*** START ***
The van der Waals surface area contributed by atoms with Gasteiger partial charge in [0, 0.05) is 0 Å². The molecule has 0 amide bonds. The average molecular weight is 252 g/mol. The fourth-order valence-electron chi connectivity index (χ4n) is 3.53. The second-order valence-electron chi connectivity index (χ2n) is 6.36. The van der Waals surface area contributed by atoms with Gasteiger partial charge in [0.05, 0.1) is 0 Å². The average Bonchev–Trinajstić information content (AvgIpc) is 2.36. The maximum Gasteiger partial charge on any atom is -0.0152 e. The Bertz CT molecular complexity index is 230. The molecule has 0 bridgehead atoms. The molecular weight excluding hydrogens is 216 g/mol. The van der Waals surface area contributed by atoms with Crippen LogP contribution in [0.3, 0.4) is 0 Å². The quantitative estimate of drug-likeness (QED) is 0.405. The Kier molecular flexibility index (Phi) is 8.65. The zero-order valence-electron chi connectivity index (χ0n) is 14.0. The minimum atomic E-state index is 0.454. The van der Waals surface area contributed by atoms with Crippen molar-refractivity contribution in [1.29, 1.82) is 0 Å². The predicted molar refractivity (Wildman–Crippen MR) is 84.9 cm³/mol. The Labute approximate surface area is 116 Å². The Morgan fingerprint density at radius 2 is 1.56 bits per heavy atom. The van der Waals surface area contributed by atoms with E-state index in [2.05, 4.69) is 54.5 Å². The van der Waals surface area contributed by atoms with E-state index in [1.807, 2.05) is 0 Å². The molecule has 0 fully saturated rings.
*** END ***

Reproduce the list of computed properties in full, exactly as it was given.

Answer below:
The van der Waals surface area contributed by atoms with Gasteiger partial charge in [0, 0.05) is 0 Å². The molecule has 0 amide bonds. The average molecular weight is 252 g/mol. The fourth-order valence-electron chi connectivity index (χ4n) is 3.53. The second-order valence-electron chi connectivity index (χ2n) is 6.36. The van der Waals surface area contributed by atoms with Gasteiger partial charge in [0.05, 0.1) is 0 Å². The average Bonchev–Trinajstić information content (AvgIpc) is 2.36. The maximum Gasteiger partial charge on any atom is -0.0152 e. The Bertz CT molecular complexity index is 230. The molecule has 0 bridgehead atoms. The molecular weight excluding hydrogens is 216 g/mol. The van der Waals surface area contributed by atoms with Crippen LogP contribution in [0.3, 0.4) is 0 Å². The quantitative estimate of drug-likeness (QED) is 0.405. The Kier molecular flexibility index (Phi) is 8.65. The zero-order valence-electron chi connectivity index (χ0n) is 14.0. The minimum atomic E-state index is 0.454. The van der Waals surface area contributed by atoms with Crippen molar-refractivity contribution in [1.29, 1.82) is 0 Å². The predicted molar refractivity (Wildman–Crippen MR) is 84.9 cm³/mol. The Labute approximate surface area is 116 Å². The Morgan fingerprint density at radius 2 is 1.56 bits per heavy atom. The van der Waals surface area contributed by atoms with E-state index in [2.05, 4.69) is 54.5 Å². The van der Waals surface area contributed by atoms with E-state index in [1.807, 2.05) is 0 Å². The molecule has 0 fully saturated rings.